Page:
November 19th, 2011
10:31 PM ET

The gospel according to Herman Cain

By Eric Marrapodi, CNN Belief Blog Co-Editor

Editor’s note: This is part of an occasional series of stories looking at the faith of the leading 2012 presidential candidates, including Mitt Romney, Rick Perry and Newt Gingrich. We profiled the faith journey of Herman Cain before he suspended his campaign.

(CNN) – On a bright spring day in 2007, a black-robed Herman Cain officiated the wedding of a young couple at a mansion outside of Atlanta. The sun sparkled on the pair’s wedding rings as Cain, an associate minister at a nearby church, held them aloft.

All seemed perfect.

When it came time for the bride and groom to exchange vows, however, Cain was dissatisfied with the volume of the groom’s “I do.”

"Say it louder," Cain told Matt Carrothers.

“When he tells you to say, ‘I do,’” the groom recalled, “it almost sounds like the voice of God telling you that and you take it very seriously.”

In the race for the Republican presidential nomination, Herman Cain is not seen as a candidate who wears his faith on his sleeve. Mitt Romney’s Mormonism, Rick Santorum’s Catholicism and Michele Bachmann’s evangelical Christianity have all garnered much more attention than Cain’s Baptist-flavored beliefs.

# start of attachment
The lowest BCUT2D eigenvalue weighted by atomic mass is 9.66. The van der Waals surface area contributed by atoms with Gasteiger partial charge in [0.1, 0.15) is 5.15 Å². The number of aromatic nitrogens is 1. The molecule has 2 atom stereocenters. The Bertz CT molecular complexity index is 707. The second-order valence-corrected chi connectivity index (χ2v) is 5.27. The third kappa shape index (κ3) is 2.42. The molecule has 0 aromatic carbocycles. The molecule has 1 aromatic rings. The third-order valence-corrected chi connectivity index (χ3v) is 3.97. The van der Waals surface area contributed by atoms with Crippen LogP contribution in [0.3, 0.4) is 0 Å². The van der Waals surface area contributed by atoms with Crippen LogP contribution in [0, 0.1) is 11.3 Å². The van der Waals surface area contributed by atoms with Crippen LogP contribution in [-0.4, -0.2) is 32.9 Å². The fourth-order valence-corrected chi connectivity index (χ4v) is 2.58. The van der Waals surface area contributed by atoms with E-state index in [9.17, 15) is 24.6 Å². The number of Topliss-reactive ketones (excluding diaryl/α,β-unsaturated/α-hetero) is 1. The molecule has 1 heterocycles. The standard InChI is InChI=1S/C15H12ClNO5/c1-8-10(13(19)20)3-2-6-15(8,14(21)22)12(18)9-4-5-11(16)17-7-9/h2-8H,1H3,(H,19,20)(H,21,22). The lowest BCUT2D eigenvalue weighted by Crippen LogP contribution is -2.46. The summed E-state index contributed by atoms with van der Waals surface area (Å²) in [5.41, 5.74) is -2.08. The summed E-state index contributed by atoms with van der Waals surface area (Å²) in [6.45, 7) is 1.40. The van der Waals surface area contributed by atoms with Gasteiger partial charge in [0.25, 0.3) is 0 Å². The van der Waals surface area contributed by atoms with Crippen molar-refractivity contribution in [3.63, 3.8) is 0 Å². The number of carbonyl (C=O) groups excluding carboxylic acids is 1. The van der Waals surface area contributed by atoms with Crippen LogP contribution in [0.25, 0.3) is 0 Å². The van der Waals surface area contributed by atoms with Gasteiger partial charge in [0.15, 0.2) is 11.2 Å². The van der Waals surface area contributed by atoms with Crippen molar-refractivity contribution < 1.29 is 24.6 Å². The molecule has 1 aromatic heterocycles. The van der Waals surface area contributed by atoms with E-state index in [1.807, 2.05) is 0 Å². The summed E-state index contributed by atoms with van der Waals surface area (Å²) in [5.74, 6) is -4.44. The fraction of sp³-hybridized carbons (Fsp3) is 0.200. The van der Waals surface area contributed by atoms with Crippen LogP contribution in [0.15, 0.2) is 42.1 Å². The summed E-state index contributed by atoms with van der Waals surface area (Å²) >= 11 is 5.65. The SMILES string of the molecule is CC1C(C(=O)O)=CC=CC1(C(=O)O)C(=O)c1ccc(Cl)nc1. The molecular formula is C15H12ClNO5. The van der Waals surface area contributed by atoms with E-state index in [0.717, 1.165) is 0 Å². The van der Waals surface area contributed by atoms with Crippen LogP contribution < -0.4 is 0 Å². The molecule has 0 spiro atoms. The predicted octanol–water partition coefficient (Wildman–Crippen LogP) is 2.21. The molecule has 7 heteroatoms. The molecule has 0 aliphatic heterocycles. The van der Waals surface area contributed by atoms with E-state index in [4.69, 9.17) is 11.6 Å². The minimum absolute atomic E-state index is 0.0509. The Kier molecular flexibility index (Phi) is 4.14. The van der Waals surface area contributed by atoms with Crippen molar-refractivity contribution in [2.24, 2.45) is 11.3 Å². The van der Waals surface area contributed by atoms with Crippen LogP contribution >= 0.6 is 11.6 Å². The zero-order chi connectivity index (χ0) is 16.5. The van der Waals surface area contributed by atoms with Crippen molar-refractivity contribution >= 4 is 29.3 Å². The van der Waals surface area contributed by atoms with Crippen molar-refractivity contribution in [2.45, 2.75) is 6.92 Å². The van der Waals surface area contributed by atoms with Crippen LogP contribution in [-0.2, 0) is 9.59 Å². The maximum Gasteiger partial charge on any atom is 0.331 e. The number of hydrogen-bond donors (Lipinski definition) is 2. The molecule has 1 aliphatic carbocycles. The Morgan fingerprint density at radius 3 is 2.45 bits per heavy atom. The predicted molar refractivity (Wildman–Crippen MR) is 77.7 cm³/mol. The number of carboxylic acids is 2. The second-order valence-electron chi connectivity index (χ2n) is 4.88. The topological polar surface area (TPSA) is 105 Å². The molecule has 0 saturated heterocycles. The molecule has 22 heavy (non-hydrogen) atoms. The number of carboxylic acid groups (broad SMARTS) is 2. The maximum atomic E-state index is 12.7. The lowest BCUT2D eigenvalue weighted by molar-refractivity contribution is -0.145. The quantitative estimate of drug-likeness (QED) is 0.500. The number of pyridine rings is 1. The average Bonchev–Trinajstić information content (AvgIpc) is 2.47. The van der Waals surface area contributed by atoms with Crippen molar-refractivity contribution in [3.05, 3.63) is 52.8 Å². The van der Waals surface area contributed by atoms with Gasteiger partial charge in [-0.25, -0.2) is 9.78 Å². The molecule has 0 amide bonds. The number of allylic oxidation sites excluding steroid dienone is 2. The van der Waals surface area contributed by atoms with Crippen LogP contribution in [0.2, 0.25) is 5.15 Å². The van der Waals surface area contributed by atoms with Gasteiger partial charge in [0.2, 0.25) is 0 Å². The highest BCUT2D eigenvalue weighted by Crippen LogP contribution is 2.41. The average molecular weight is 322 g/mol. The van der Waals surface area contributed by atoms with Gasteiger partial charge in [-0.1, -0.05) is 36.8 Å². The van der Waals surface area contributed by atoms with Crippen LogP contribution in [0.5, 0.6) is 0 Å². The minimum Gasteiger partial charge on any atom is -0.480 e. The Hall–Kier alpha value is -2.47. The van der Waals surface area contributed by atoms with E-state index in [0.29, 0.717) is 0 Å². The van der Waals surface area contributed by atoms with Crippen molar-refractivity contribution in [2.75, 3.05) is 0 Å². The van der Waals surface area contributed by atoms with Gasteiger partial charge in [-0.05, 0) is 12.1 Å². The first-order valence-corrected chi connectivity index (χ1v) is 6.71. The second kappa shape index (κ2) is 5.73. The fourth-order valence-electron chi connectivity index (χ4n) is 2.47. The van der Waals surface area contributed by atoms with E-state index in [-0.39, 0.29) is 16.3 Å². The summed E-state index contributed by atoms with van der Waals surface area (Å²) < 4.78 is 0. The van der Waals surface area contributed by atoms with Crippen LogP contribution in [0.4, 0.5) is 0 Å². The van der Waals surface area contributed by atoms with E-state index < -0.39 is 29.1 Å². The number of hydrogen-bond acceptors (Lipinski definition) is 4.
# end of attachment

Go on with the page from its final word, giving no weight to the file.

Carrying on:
On the campaign trail, Cain is more apt to talk about his business acumen and leadership skills than his faith. His unlikely rise as a straight-talking White House contender was pegged largely to the popularity among fiscal conservatives of his “9-9-9” tax plan.

But those who know Cain describe him as a devout Christian who leans on his faith in times of hardship. That would appear to include the present moment, when a flurry of sexual harassment allegations and a viral video of a Libya interview gaffe are renewing doubts about Cain’s legitimacy as a candidate.

Indeed, Cain’s religiosity runs deep enough that he regularly delivers sermons at his childhood church, has recorded a gospel music album and has a traveling minister as part of his campaign apparatus.

Carrothers - who worked as Cain’s political director during his failed 2004 bid for a U.S. Senate seat from Georgia - says one of Cain’s favorite sayings is, “There’s our plan, and then there’s God’s plan.”

Rev Herman Cain presides over the wedding of Matt Carrothers and Debra Ann Delong.

“You may think that things are going wrong in your life,” Carrothers says, paraphrasing the candidate, “but just step back it will always get better.”

Faith and work, hand in hand

Cain’s faith journey began at a young age. Born in Tennessee and raised in Georgia, he and his parents joined Antioch Baptist Church North in Atlanta when he was 10.